ATLANTA -- For the record, on the afternoon of March 1, the Georgia Force lost an Arena League game to the Dallas Desperados, 51-41. Unofficially, consider it a victory for Arthur Blank.
He's the man who owns the Force and the Atlanta Falcons, who might have been the biggest winners of all that day. As the Force and Desperadoes played, running back Michael Turner, perhaps the biggest prize in free agency, was sitting in The Arena at Gwinnett Center.
"The fans were all yelling at me to sign with Atlanta,'' Turner said. "They were all telling me that they wanted me.''
Sure, the offer of $34.5 million (with $15 million guaranteed) over six years played a big role in Turner signing with the Falcons the next day. The same money could have been available elsewhere, but Turner said the ego boost he got that day was a big part of the reason he skipped his other visits and signed with the Falcons.
"There was a poll on the Web site [of the Atlanta Journal-Constitution], where they asked people if the Falcons should sign me,'' Turner said. "They almost all said yes. I saw that and it helped, too.''
Forgive Turner if it sounds like he needed some attention. That's a natural side effect when you spend four years as the backup to future Hall of Famer LaDainian Tomlinson with the San Diego Chargers.
With Tomlinson rushing for at least 1,335 yards in each of those seasons and missing only one regular-season game, Turner got a great view from the sidelines and strong tutelage, but very little playing time.
In four seasons, Turner had 228 carries for 1,257 yards and six touchdowns. Along the way, he showed flashes that he could be much more than a backup. In a Week 5 victory at Denver last season, he ran for 147 yards. With Tomlinson banged up, Turner got 43 carries for 164 yards in three postseason games.
All of this was an audition that made teams picture what Turner could do on a full-time basis, and they put him at the top of a free-agency class that was thin after many players re-signed with their own teams. Turner, 26, probably could have had his pick of landing spots.
But he made only one visit before signing with a team that was 4-12 last season, had its coach (Bobby Petrino) run off to the University of Arkansas and still was scarred by the Michael Vick debacle.
"I came in with an open mind,'' Turner said. "I got here and it just felt like I was home.''
Home no longer includes playing behind Tomlinson and a strong offensive line, and it sure doesn't include the almost-automatic playoff paycheck from San Diego. But the Falcons offered Turner the opportunity to be a cornerstone of a franchise, and that was a good start.
At 5-foot-10 and 237 pounds, Turner is expected to get the bulk of the carries, although Jerious Norwood will get some.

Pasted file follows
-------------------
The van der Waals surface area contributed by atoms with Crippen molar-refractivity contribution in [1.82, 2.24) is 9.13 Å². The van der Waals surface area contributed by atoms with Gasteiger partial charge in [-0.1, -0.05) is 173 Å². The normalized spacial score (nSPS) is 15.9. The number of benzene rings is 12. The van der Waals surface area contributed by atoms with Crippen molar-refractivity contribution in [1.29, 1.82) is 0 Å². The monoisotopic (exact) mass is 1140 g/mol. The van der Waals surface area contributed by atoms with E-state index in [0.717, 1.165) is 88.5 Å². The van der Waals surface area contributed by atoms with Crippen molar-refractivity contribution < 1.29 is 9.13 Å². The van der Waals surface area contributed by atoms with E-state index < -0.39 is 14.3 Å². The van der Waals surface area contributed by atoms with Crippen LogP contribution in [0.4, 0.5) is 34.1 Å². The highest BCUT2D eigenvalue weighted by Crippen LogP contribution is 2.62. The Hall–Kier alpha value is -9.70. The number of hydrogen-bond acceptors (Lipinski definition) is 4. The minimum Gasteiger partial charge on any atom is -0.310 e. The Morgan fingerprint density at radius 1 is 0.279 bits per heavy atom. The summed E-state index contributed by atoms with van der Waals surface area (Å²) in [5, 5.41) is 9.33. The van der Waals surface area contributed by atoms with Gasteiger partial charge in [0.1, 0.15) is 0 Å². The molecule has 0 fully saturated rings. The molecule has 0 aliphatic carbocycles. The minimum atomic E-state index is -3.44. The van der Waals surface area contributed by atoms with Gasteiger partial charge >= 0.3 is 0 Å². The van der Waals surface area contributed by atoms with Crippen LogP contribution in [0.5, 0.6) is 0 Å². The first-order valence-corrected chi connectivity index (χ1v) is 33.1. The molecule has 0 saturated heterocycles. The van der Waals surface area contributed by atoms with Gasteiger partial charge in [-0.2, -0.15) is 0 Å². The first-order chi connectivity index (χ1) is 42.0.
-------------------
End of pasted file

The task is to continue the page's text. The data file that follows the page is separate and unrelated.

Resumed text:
"Playing with LaDainian and [fullback] Lorenzo Neal was a great experience,'' Turner said. "But I'm a running back and that means that time is ticking especially fast. It was frustrating at times in San Diego because I wanted to grow as a football player and there wasn't room for me to grow.''
There's plenty of room in Atlanta because the Falcons released 10,000-yard career rusher Warrick Dunn soon after signing Turner. There's uncertainty at quarterback as the Falcons face the dilemma of using No. 3 overall draft pick Matt Ryan right from the start or letting him sit for a bit behind Chris Redman or Joey Harrington.
Either way, the Falcons will have to rely heavily on the running game, and that should translate into a lot of carries for Turner. Still recovering from surgery for what he said was a minor shoulder injury suffered in December, Turner didn't take part in Atlanta's first minicamp, but he expects to be 100 percent healthy for training camp.
"The one good thing about sitting in San Diego was that my body didn't take a lot of punishment,'' Turner said. "I've been in the league for four years, but it wasn't like I was getting hit like a starting running back for very much of that time.''
A fifth-round pick out of Northern Illinois in 2004, Turner already is doing something he never did in San Diego: He's in the process of buying a house in Atlanta.
"I'm putting down roots and everything,'' Turner said with a laugh.
But the Falcons are counting on those roots to grow quickly. They considered the possibility of targeting Arkansas running back Darren McFadden in the draft before deciding on Turner. The logic behind that decision was a little ironic.
A rookie might struggle at the beginning, and the Falcons wanted someone they could count on from the start to be their feature back.
"I've always wanted to be the guy,'' Turner said. "But I was always waiting for my turn and it was never going to come in San Diego. Now, my chance has finally arrived.''
Pat Yasinskas covers the NFL for ESPN.com.